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Published in Print: December 14, 2005, as Considering Race

Considering Race

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In the wake of the U.S. Supreme Court’s 2003 decisions upholding the consideration of race in college admissions under certain circumstances, several lower federal courts have had a chance to apply those rulings to student-assignment policies in K-12 schools.

Comfort v. Lynn School Committee

The Lynn, Mass., school district’s assignment policy says that for students who wish to transfer to schools outside their attendance areas, the district will weigh the impact on the racial and ethnic balance of the affected schools. The policy was challenged in a 1999 federal lawsuit by parents of students from a number of races and ethnic groups who had been denied requests to transfer because of the policy.

STATUS: On Dec. 5, the Supreme Court declined to review a ruling by the full U.S. Court of Appeals for the 1st Circuit that upheld the district’s policy. The Boston-based appeals court ruled 3-2 in June that the policy was narrowly tailored to the school district’s interest in achieving racial diversity in its schools.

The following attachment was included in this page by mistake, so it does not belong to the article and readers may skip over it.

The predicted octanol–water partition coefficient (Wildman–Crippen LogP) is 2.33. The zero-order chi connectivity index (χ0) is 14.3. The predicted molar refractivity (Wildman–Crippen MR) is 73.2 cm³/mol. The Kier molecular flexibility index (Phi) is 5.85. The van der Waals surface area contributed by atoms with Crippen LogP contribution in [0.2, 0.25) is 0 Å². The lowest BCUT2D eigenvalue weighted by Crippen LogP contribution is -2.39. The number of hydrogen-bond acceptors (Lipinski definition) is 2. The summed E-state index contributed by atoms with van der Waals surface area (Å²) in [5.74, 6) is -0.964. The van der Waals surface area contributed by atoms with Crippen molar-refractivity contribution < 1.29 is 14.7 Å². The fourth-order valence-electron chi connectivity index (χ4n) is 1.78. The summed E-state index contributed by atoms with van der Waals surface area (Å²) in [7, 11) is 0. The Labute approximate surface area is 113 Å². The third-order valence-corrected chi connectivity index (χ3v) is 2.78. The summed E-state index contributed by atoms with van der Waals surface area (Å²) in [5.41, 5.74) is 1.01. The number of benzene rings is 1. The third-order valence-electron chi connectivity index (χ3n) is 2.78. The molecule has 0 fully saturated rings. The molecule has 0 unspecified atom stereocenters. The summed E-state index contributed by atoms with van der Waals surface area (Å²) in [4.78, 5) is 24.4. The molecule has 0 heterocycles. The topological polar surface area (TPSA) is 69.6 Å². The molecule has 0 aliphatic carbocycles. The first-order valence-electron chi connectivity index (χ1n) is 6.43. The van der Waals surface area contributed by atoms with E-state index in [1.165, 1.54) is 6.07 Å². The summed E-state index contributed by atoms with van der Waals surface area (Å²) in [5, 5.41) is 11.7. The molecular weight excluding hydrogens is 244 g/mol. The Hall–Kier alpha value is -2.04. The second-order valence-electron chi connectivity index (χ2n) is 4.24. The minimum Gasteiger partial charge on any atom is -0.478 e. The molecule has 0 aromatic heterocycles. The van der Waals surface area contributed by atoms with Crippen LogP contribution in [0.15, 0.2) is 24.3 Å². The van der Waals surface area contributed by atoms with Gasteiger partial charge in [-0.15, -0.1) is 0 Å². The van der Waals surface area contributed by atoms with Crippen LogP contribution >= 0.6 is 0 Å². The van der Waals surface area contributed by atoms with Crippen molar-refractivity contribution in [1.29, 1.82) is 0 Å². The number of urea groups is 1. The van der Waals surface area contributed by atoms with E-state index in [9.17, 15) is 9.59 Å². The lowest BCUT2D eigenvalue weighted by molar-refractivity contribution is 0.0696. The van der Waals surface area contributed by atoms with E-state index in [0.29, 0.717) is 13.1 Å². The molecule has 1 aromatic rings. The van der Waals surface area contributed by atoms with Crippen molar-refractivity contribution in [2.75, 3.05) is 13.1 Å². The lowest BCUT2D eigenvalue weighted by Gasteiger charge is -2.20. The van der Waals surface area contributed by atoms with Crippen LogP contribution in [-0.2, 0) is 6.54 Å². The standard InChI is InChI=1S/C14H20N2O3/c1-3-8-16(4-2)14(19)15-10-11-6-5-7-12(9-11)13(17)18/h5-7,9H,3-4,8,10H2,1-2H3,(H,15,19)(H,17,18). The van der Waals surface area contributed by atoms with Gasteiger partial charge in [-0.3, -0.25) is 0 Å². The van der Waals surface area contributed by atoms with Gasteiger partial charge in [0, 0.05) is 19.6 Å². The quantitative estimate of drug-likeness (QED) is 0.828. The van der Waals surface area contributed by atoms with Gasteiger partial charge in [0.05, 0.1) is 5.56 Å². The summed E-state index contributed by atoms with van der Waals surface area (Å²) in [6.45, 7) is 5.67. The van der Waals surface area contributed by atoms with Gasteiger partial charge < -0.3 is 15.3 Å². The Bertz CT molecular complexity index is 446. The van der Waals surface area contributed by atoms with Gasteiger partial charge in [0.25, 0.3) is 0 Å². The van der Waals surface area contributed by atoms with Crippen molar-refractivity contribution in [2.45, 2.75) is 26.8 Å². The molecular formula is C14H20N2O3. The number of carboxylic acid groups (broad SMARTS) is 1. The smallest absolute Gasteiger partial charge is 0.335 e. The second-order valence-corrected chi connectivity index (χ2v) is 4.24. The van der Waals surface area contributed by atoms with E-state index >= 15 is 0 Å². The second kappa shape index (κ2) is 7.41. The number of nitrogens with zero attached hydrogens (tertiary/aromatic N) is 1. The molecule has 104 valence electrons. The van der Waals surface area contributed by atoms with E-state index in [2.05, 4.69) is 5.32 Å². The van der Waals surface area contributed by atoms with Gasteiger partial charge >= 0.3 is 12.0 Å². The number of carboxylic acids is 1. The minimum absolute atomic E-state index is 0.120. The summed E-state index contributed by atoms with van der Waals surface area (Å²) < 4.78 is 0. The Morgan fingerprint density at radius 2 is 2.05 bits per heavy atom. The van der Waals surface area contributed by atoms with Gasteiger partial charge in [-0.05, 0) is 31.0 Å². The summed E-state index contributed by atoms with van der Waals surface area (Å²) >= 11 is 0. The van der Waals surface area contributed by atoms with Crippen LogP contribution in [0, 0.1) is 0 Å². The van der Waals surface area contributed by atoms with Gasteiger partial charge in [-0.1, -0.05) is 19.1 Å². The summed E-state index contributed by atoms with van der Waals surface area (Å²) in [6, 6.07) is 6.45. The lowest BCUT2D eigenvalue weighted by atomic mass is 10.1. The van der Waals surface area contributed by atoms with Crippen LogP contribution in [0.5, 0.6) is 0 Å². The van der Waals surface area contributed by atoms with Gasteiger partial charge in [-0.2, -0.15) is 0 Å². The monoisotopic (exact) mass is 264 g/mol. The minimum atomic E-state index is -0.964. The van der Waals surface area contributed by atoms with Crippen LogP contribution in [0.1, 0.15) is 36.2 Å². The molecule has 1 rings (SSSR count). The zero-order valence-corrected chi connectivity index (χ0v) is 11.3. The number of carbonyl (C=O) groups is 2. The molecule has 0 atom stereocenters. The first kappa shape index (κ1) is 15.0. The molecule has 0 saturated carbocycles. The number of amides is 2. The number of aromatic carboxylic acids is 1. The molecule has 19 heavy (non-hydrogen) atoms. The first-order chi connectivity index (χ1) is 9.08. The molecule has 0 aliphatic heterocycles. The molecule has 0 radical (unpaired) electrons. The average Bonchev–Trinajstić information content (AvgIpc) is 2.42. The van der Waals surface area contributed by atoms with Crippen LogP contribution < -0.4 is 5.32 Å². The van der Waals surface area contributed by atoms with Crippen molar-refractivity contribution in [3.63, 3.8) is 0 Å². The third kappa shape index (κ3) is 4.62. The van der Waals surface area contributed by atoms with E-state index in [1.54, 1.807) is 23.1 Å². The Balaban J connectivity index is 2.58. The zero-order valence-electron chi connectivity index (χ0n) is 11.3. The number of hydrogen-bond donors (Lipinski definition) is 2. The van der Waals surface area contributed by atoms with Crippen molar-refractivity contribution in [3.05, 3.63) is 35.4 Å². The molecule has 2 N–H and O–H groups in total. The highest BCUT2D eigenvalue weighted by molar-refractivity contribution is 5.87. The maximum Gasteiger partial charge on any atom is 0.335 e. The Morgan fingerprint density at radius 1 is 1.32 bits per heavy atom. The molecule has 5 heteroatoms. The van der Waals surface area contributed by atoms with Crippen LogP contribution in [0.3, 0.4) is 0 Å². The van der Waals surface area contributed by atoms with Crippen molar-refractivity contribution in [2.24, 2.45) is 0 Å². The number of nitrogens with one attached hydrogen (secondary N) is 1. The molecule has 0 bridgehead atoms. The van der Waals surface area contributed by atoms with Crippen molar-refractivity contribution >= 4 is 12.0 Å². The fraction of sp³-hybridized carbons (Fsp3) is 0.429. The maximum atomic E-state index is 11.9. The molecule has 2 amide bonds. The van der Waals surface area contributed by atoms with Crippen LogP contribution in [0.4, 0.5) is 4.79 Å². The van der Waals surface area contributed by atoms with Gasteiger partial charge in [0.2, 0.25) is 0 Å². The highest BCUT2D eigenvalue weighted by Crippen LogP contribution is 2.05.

Parents Involved in Community Schools v. Seattle School District No. 1

The Seattle school district has an admissions policy for its 10 high schools that says entering 9th graders can select any school. They are assigned if possible to their first choice, but if a school is oversubscribed, the district makes an assignment based on a variety of indicators, including whether the student will help bring racial balance to the school. A parents’ group filed a lawsuit in 2001 challenging the policy.

STATUS: On Oct. 20, a 7-4 majority of the full U.S. Court of Appeals for the 9th Circuit, in San Francisco, upheld the district’s policy as narrowly tailored to achieve racial diversity.

McFarland v. Jefferson County Public Schools

The Jefferson County, Ky., district in 2001 adopted a “managed-choice” student assignment plan that includes the consideration of race for some student assignments. The plan seeks to have a black enrollment of at least 15 percent and no more than 50 percent at each school. The consideration of race was more explicit at nine “traditional” schools. Several parents challenged the plan in court.

STATUS: On July 21, a three-judge panel of the U.S. Court of Appeals for the 6th Circuit, in Cincinnati, unanimously upheld most aspects of the district’s plan. The court adopted the reasoning of the federal district judge in the case, who had ruled in 2004 that the 2001 plan was narrowly tailored to achieve diversity, but that the racial categories used for the traditional schools did not pass muster.

Vol. 25, Issue 15, Page 23

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